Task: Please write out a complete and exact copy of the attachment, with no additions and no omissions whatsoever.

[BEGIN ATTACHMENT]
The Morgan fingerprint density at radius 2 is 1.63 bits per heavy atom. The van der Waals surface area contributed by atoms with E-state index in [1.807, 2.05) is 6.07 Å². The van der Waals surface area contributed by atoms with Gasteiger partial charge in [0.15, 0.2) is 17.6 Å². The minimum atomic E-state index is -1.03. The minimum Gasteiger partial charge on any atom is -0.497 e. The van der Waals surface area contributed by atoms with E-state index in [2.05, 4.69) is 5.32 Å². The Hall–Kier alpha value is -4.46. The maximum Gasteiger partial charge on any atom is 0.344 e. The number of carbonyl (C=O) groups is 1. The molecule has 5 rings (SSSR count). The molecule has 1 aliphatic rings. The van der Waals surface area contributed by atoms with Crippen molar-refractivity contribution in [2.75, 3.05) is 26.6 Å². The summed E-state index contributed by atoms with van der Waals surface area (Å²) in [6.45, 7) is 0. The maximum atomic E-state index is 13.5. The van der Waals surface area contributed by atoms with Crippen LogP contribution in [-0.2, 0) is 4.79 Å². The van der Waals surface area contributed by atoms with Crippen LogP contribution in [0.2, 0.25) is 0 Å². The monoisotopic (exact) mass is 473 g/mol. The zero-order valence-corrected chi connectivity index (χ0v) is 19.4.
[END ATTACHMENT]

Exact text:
The Morgan fingerprint density at radius 2 is 1.63 bits per heavy atom. The van der Waals surface area contributed by atoms with E-state index in [1.807, 2.05) is 6.07 Å². The van der Waals surface area contributed by atoms with Gasteiger partial charge in [0.15, 0.2) is 17.6 Å². The minimum atomic E-state index is -1.03. The minimum Gasteiger partial charge on any atom is -0.497 e. The van der Waals surface area contributed by atoms with E-state index in [2.05, 4.69) is 5.32 Å². The Hall–Kier alpha value is -4.46. The maximum Gasteiger partial charge on any atom is 0.344 e. The number of carbonyl (C=O) groups is 1. The molecule has 5 rings (SSSR count). The molecule has 1 aliphatic rings. The van der Waals surface area contributed by atoms with Crippen molar-refractivity contribution in [2.75, 3.05) is 26.6 Å². The summed E-state index contributed by atoms with van der Waals surface area (Å²) in [6.45, 7) is 0. The maximum atomic E-state index is 13.5. The van der Waals surface area contributed by atoms with Crippen LogP contribution in [-0.2, 0) is 4.79 Å². The van der Waals surface area contributed by atoms with Crippen LogP contribution in [0.2, 0.25) is 0 Å². The monoisotopic (exact) mass is 473 g/mol. The zero-order valence-corrected chi connectivity index (χ0v) is 19.4.